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Hacking-enabled insider trading underlines need for cyber legislation

The latest insider trading case highlights the need for legislation to strengthen cyber security, according to an international cyber security expert

The number of people charged in connection with insider trading based on information stolen by hackers has increased to 32, underlining the need for legislation to strengthen cyber security.

Initial reports indicated that only nine suspects were to be charged by US authorities in Brooklyn, New York and New Jersey in connection with insider trading based on stolen corporate press releases before they had been made public.

The insider trading gang is estimated to have netted more than $100m in illegal profits from 1,000 alleged insider trades over three years, up from initial estimates of $30m, reports the BBC.

The hackers – believed to be based in Ukraine and possibly Russia – broke into the computer systems of PRNewswire Association, Marketwired and Business Wire.

Information stolen by the hackers is believed to have been used by their associates in the US to buy and sell shares of dozens of companies, including Boeing, Hewlett-Packard and Oracle.

The fraud charges were made by the US Securities and Exchange Commission (SEC) and relate to suspects in several countries including the US, Russia, Ukraine, France and Cyprus. However, so far only five arrests have been made in the US.

The arrests and indictments come after a two-year FBI investigation of a suspicious trading pattern in the past five years identified by the SEC.

“This international scheme is unprecedented in terms of the scope of the hacking, the number of traders, the number of securities traded and profits generated,” said SEC chair Mary Jo White in a statement.

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However, this is not the first case of cyber-enabled insider trading to make the headlines. In December 2014, security firm FireEye uncovered an attacker group, dubbed FIN4.

According to a FireEye report, FIN4 compromised account details of individuals in more than 100 organisations who had access to information about corporate mergers and acquisitions, major announcements and other events that have yet to take place, with the suspected goal of using the stolen information to make lucrative plays on the stock market.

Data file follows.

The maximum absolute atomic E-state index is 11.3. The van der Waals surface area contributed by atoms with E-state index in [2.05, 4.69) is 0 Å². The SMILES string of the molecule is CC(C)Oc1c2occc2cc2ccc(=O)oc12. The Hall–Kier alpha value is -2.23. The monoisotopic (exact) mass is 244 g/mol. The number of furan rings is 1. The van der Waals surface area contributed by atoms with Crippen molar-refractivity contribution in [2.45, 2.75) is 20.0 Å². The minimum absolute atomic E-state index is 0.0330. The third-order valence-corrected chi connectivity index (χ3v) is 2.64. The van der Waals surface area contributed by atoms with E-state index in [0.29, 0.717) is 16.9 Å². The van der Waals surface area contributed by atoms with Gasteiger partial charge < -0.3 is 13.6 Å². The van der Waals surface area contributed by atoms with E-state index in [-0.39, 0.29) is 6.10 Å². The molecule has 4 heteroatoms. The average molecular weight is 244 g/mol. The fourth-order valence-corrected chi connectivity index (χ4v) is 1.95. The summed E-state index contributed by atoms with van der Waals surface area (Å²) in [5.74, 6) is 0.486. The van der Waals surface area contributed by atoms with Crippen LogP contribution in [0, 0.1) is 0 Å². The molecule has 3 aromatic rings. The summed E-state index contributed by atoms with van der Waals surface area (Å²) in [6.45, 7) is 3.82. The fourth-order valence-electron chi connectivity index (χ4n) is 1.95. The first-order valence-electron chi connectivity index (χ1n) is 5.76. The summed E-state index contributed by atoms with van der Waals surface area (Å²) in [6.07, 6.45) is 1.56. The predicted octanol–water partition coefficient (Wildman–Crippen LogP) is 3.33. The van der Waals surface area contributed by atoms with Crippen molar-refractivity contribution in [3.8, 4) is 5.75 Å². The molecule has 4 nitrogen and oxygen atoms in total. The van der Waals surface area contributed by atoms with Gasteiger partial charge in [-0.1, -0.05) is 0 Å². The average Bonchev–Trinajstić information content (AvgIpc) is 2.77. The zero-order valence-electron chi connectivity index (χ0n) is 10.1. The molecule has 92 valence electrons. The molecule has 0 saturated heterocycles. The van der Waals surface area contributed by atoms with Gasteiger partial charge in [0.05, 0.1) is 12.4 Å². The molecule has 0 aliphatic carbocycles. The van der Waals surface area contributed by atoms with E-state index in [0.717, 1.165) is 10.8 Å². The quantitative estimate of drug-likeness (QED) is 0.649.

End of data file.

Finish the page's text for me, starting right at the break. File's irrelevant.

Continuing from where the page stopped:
In a statement, Business Wire said it was working closely with the US Department of Justice and had hired a cyber security firm to conduct “additional forensic testing” of the company’s systems.

“We devote substantial resources annually to security, including multiple security audits by leading industry consultants,” said Cathy Baron Tamraz, CEO of Business Wire.

Analysts said the case exposes the vulnerabilities of financial markets in the digital age and demonstrates how advance information can be acquired without using any insider contacts.

In September 2013, Scott Borg, chief of the US Cyber Consequences Unit, predicted that manipulation of international financial markets will be the next evolution of cyber crime.

Borg, who anticipated in 2002 the shift from mass disruption cyber attacks to professional, organised cyber crime, said the next shift to financial markets will transform the field of cyber security.

The latest insider trading case highlights the need for legislation to strengthen cyber security, according to international cyber security expert David Fidler.

“The insider trading case may stimulate more demand for the SEC to increase its regulatory activities against threats posted by inadequate information security to the fair and efficient operation of security markets,” said Fidler, professor of law and fellow in the Center for Applied Cybersecurity Research at the Indiana University Maurer School of Law.

“The case highlights something that is becoming all too familiar: that the continued, widespread vulnerabilities in corporate information systems contribute to the degradation of important national objectives, including privacy, the protection of intellectual property and – in this situation – the functioning of markets,” he said.

According to Fidler, the cyber theft of confidential information from companies that distribute business news and handle corporate public relations might also lead to more contractual efforts to protect business-to-business relations from information security problems.

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